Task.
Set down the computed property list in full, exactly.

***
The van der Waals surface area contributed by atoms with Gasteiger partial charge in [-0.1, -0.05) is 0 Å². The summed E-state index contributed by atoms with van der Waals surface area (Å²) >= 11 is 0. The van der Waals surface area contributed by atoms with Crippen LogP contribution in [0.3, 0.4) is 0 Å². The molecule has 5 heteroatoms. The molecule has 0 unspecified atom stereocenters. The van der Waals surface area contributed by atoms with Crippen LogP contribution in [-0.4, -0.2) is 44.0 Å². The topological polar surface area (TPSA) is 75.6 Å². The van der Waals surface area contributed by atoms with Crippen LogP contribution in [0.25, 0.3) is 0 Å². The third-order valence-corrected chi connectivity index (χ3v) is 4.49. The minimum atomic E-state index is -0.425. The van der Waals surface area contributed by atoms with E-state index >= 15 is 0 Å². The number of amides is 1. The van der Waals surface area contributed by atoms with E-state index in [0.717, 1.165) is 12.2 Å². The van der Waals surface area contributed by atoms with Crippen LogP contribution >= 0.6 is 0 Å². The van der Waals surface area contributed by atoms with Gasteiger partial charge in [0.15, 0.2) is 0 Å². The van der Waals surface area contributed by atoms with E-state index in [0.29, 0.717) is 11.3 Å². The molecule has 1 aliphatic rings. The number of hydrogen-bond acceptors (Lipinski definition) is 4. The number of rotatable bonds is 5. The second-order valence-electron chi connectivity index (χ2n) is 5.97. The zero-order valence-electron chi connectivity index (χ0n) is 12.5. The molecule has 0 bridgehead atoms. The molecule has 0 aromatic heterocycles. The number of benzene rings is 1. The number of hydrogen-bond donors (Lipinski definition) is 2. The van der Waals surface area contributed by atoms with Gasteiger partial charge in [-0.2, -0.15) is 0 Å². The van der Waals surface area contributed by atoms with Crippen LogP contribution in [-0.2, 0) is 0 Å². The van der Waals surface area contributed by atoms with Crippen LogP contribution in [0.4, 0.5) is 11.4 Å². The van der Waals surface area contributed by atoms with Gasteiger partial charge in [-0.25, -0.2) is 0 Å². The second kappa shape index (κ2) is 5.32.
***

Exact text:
The van der Waals surface area contributed by atoms with Gasteiger partial charge in [-0.1, -0.05) is 0 Å². The summed E-state index contributed by atoms with van der Waals surface area (Å²) >= 11 is 0. The van der Waals surface area contributed by atoms with Crippen LogP contribution in [0.3, 0.4) is 0 Å². The molecule has 5 heteroatoms. The molecule has 0 unspecified atom stereocenters. The van der Waals surface area contributed by atoms with Crippen LogP contribution in [-0.4, -0.2) is 44.0 Å². The topological polar surface area (TPSA) is 75.6 Å². The van der Waals surface area contributed by atoms with Crippen LogP contribution in [0.25, 0.3) is 0 Å². The third-order valence-corrected chi connectivity index (χ3v) is 4.49. The minimum atomic E-state index is -0.425. The van der Waals surface area contributed by atoms with E-state index >= 15 is 0 Å². The number of amides is 1. The van der Waals surface area contributed by atoms with E-state index in [0.717, 1.165) is 12.2 Å². The van der Waals surface area contributed by atoms with Crippen LogP contribution >= 0.6 is 0 Å². The van der Waals surface area contributed by atoms with Gasteiger partial charge in [0.15, 0.2) is 0 Å². The van der Waals surface area contributed by atoms with E-state index in [0.29, 0.717) is 11.3 Å². The molecule has 1 aliphatic rings. The number of hydrogen-bond acceptors (Lipinski definition) is 4. The number of rotatable bonds is 5. The second-order valence-electron chi connectivity index (χ2n) is 5.97. The zero-order valence-electron chi connectivity index (χ0n) is 12.5. The molecule has 0 bridgehead atoms. The molecule has 0 aromatic heterocycles. The number of benzene rings is 1. The number of hydrogen-bond donors (Lipinski definition) is 2. The van der Waals surface area contributed by atoms with Gasteiger partial charge in [-0.2, -0.15) is 0 Å². The van der Waals surface area contributed by atoms with Crippen LogP contribution in [-0.2, 0) is 0 Å². The van der Waals surface area contributed by atoms with Crippen LogP contribution in [0.4, 0.5) is 11.4 Å². The van der Waals surface area contributed by atoms with Gasteiger partial charge in [-0.25, -0.2) is 0 Å². The second kappa shape index (κ2) is 5.32.